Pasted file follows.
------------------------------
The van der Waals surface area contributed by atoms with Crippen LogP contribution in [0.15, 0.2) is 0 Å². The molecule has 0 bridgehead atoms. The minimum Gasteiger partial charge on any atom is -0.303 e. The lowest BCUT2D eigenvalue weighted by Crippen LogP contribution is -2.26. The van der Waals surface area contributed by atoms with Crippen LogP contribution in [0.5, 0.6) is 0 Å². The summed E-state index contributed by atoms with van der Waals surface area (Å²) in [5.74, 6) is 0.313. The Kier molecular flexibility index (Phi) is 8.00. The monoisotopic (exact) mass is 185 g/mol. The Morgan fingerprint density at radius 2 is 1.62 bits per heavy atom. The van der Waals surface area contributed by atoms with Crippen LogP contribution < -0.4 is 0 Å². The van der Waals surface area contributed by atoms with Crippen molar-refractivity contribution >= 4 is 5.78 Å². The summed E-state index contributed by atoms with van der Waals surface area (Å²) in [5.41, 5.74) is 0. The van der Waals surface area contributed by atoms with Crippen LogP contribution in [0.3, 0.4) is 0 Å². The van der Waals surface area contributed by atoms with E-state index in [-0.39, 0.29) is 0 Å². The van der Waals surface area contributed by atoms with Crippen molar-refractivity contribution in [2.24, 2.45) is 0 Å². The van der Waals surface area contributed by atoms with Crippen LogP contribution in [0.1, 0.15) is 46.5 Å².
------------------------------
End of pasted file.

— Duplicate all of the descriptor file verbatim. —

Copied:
The van der Waals surface area contributed by atoms with Crippen LogP contribution in [0.15, 0.2) is 0 Å². The molecule has 0 bridgehead atoms. The minimum Gasteiger partial charge on any atom is -0.303 e. The lowest BCUT2D eigenvalue weighted by Crippen LogP contribution is -2.26. The van der Waals surface area contributed by atoms with Crippen LogP contribution in [0.5, 0.6) is 0 Å². The summed E-state index contributed by atoms with van der Waals surface area (Å²) in [5.74, 6) is 0.313. The Kier molecular flexibility index (Phi) is 8.00. The monoisotopic (exact) mass is 185 g/mol. The Morgan fingerprint density at radius 2 is 1.62 bits per heavy atom. The van der Waals surface area contributed by atoms with Crippen LogP contribution < -0.4 is 0 Å². The van der Waals surface area contributed by atoms with Crippen molar-refractivity contribution >= 4 is 5.78 Å². The summed E-state index contributed by atoms with van der Waals surface area (Å²) in [5.41, 5.74) is 0. The van der Waals surface area contributed by atoms with Crippen LogP contribution in [0.3, 0.4) is 0 Å². The van der Waals surface area contributed by atoms with E-state index in [-0.39, 0.29) is 0 Å². The van der Waals surface area contributed by atoms with Crippen molar-refractivity contribution in [2.24, 2.45) is 0 Å². The van der Waals surface area contributed by atoms with Crippen LogP contribution in [0.1, 0.15) is 46.5 Å².